1. ## Decimal to hexadecimal conversion

I am trying to convert a decimal number (max. 255 / 8 bits) to hexadecimal and binary form. For now only tried to run the hexadecimal one, but somehow it keeps crashing without any information after running it. Can anyone spot the mistake?

// The result should in fact be put in a structure variable, and of course numbers > 9 should become letters. I can try that later, but if this doesn't work then any extra things won't either. Also not sure how to declare the variables properly, this is but one variant of the things I tried.

Code:
```#include <stdio.h>

struct hex1
{
unsigned result1;
unsigned result2;
};

int main ()

{
struct hex1;
int number;
unsigned result1;
unsigned result2;

printf("enter a number\n");
scanf("%d", & number);

result1 = number / 16;
result2 = number - (result1 * 16);

printf("result %d%d\n",result1,result2);

}```

2. Well the thing is that you need to instruct the program to wait before closing. This is how you do it:

Code:
```#include <stdio.h>

struct hex1
{
unsigned result1;
unsigned result2;
};

int main ()

{
struct hex1;
int number;
unsigned result1;
unsigned result2;

printf("enter a number\n");
scanf("&#37;d", &number);

result1 = number / 16;
result2 = number - (result1 * 16);

printf("result %d%d\n",result1,result2);
getchar();
getchar();

}```
The getchar(); waits from a push on the enter key from the user; you could also run it in a dosbox.

3. Perhaps the value of indentation would be a lesson worth learning.

4. It works just fine (though the result will be wrong for numbers > 16).

5. Yup this works, thanks!

Now trying to convert them to letters, but you can't put those in integers so I made chars instead. However I think you need to use pointers for this (as it says invalid conversion when running it) and I am not sure how to do it.

I used the previous code and added for example:

Code:
```if (result1 = 10)
{
charresult1="A";
}

if (result1 = 11)
{
charresult1="B";
}

if (result1 = 12)
{
charresult1="C";
}

if (result1 = 13)
{
charresult1="D";
}

if (result1 = 14)
{
charresult1="E";
}

if (result1 = 15)
{
charresult1="F";
}```
How could I get this to work without an error?

Also, I'm guessing it is not possible to convert an integer directly to a char like this?

Code:
```if (result1 < 10)
{
charresult1=result1;
}```

6. Not SURE what you're trying to do (because I can't see the variable declarations), but something = "something" is usually a bad idea.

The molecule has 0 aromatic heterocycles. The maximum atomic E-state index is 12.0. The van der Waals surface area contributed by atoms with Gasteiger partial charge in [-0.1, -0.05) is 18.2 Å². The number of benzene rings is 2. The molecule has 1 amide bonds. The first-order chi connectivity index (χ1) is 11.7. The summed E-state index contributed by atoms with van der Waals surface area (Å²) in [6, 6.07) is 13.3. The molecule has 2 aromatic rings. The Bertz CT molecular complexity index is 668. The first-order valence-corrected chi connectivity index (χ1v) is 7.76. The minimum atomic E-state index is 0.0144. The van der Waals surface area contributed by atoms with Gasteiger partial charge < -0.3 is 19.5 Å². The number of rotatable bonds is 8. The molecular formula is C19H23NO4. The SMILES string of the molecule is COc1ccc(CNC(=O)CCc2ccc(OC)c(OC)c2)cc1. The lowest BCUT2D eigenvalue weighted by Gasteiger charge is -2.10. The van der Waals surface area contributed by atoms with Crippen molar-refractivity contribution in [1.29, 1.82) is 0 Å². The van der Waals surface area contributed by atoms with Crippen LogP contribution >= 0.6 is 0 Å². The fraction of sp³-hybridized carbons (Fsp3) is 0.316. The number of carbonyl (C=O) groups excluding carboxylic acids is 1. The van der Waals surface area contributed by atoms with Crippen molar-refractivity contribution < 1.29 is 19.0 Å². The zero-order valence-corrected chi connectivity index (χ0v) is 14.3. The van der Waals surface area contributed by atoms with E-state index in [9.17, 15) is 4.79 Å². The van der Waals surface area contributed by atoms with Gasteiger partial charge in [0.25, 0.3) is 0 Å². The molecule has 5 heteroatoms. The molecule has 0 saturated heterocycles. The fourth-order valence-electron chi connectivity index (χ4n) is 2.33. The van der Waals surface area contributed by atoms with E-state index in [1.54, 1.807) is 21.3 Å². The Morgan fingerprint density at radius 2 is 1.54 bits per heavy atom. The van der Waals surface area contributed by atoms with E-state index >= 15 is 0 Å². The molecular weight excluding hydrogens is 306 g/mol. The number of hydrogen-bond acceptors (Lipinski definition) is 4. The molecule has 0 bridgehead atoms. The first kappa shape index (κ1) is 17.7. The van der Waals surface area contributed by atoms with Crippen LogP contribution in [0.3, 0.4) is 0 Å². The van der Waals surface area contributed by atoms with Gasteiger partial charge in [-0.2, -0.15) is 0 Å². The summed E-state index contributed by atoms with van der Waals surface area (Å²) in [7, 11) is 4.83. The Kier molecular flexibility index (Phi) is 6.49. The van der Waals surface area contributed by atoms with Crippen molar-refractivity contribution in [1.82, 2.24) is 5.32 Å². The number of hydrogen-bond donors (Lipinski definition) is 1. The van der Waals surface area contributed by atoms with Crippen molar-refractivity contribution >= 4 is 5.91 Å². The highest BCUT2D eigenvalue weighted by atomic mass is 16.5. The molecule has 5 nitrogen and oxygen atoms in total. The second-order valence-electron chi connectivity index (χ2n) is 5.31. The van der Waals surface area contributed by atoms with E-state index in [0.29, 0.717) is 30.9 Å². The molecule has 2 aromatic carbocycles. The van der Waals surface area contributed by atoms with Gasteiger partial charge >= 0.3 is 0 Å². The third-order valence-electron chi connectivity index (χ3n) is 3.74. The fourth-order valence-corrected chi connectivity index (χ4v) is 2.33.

A char is defined as 'a'. If you need to copy strings, you would use strcpy.

You would need a char array to store your result. Make sure it has room for all letters + 1 more for '\0'. To convert int to string, you can use sprintf.

7. In hexadecimal, numbers for 10 -> 16 are replaced by letters, which is what I am trying to achieve after using omnificient's corrected code and declaring charresult1 and charresult2 as char variables. But how/why using an array? And should I do something = 'something' instead? :/

8. No. It seems you lack understanding of arrays and strings.
This might help: http://www.cprogramming.com/tutorial/c/lesson9.html

9. Originally Posted by Nathalie
Yup this works, thanks!

Now trying to convert them to letters, but you can't put those in integers so I made chars instead. However I think you need to use pointers for this (as it says invalid conversion when running it) and I am not sure how to do it.

I used the previous code and added for example:

Code:
```if (result1 = 10)
{
charresult1="A";
}

if (result1 = 11)
{
charresult1="B";
}

if (result1 = 12)
{
charresult1="C";
}

if (result1 = 13)
{
charresult1="D";
}

if (result1 = 14)
{
charresult1="E";
}

if (result1 = 15)
{
charresult1="F";
}```
How could I get this to work without an error?

Also, I'm guessing it is not possible to convert an integer directly to a char like this?

Code:
```if (result1 < 10)
{
charresult1=result1;
}```
First of all, It's worth pointing out that there are library functions for converting integers to hex and vice versa. So while it this is good practice, in practical applications you would use those.

Second, your goal should be to convert an integer digit to an ascii character that represents the hex digit. So yes, your result should be a char no matter what.

You need to add '0' to your hex digits less than A so that they represent the characters 0-9. Similarly, you need to scale your alphabetical digits by 'A'-10 or 'a'-10.

Lastly, characters are printed like this:
printf("%c",hexDigit);

10. > if (result1 = 10)
It's ==, not = for comparison.